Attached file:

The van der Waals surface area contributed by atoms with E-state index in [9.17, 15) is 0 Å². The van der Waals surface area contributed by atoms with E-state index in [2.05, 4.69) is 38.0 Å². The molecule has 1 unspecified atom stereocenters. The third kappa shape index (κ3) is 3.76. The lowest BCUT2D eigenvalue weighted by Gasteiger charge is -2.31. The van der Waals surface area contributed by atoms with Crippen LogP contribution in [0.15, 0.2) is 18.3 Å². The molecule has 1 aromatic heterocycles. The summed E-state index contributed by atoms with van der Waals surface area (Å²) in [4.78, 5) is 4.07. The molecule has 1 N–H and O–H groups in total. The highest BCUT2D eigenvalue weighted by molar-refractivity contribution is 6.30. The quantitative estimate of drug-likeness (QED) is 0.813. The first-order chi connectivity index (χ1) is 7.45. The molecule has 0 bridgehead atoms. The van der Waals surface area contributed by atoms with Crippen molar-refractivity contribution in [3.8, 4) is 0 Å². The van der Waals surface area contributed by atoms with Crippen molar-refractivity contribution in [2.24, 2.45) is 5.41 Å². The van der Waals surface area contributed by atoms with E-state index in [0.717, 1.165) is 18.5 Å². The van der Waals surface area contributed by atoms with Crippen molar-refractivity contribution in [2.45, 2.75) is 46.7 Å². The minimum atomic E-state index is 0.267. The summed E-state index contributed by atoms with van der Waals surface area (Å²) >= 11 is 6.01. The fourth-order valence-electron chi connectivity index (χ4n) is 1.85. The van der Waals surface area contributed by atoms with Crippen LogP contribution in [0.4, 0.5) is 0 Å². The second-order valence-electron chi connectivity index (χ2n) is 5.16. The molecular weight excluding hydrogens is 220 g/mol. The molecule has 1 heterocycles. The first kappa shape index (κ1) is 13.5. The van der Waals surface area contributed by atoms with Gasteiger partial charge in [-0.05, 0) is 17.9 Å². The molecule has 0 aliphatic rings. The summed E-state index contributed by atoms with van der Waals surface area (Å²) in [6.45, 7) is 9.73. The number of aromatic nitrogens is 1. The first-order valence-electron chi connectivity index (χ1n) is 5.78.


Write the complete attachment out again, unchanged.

The van der Waals surface area contributed by atoms with E-state index in [9.17, 15) is 0 Å². The van der Waals surface area contributed by atoms with E-state index in [2.05, 4.69) is 38.0 Å². The molecule has 1 unspecified atom stereocenters. The third kappa shape index (κ3) is 3.76. The lowest BCUT2D eigenvalue weighted by Gasteiger charge is -2.31. The van der Waals surface area contributed by atoms with Crippen LogP contribution in [0.15, 0.2) is 18.3 Å². The molecule has 1 aromatic heterocycles. The summed E-state index contributed by atoms with van der Waals surface area (Å²) in [4.78, 5) is 4.07. The molecule has 1 N–H and O–H groups in total. The highest BCUT2D eigenvalue weighted by molar-refractivity contribution is 6.30. The quantitative estimate of drug-likeness (QED) is 0.813. The first-order chi connectivity index (χ1) is 7.45. The molecule has 0 bridgehead atoms. The van der Waals surface area contributed by atoms with Crippen molar-refractivity contribution in [3.8, 4) is 0 Å². The van der Waals surface area contributed by atoms with Crippen molar-refractivity contribution in [2.24, 2.45) is 5.41 Å². The van der Waals surface area contributed by atoms with E-state index in [0.717, 1.165) is 18.5 Å². The van der Waals surface area contributed by atoms with Crippen molar-refractivity contribution in [2.45, 2.75) is 46.7 Å². The minimum atomic E-state index is 0.267. The summed E-state index contributed by atoms with van der Waals surface area (Å²) >= 11 is 6.01. The fourth-order valence-electron chi connectivity index (χ4n) is 1.85. The van der Waals surface area contributed by atoms with Crippen LogP contribution in [0.4, 0.5) is 0 Å². The second-order valence-electron chi connectivity index (χ2n) is 5.16. The molecular weight excluding hydrogens is 220 g/mol. The molecule has 1 heterocycles. The first kappa shape index (κ1) is 13.5. The van der Waals surface area contributed by atoms with Gasteiger partial charge in [-0.05, 0) is 17.9 Å². The molecule has 0 aliphatic rings. The summed E-state index contributed by atoms with van der Waals surface area (Å²) in [6.45, 7) is 9.73. The number of aromatic nitrogens is 1. The first-order valence-electron chi connectivity index (χ1n) is 5.78.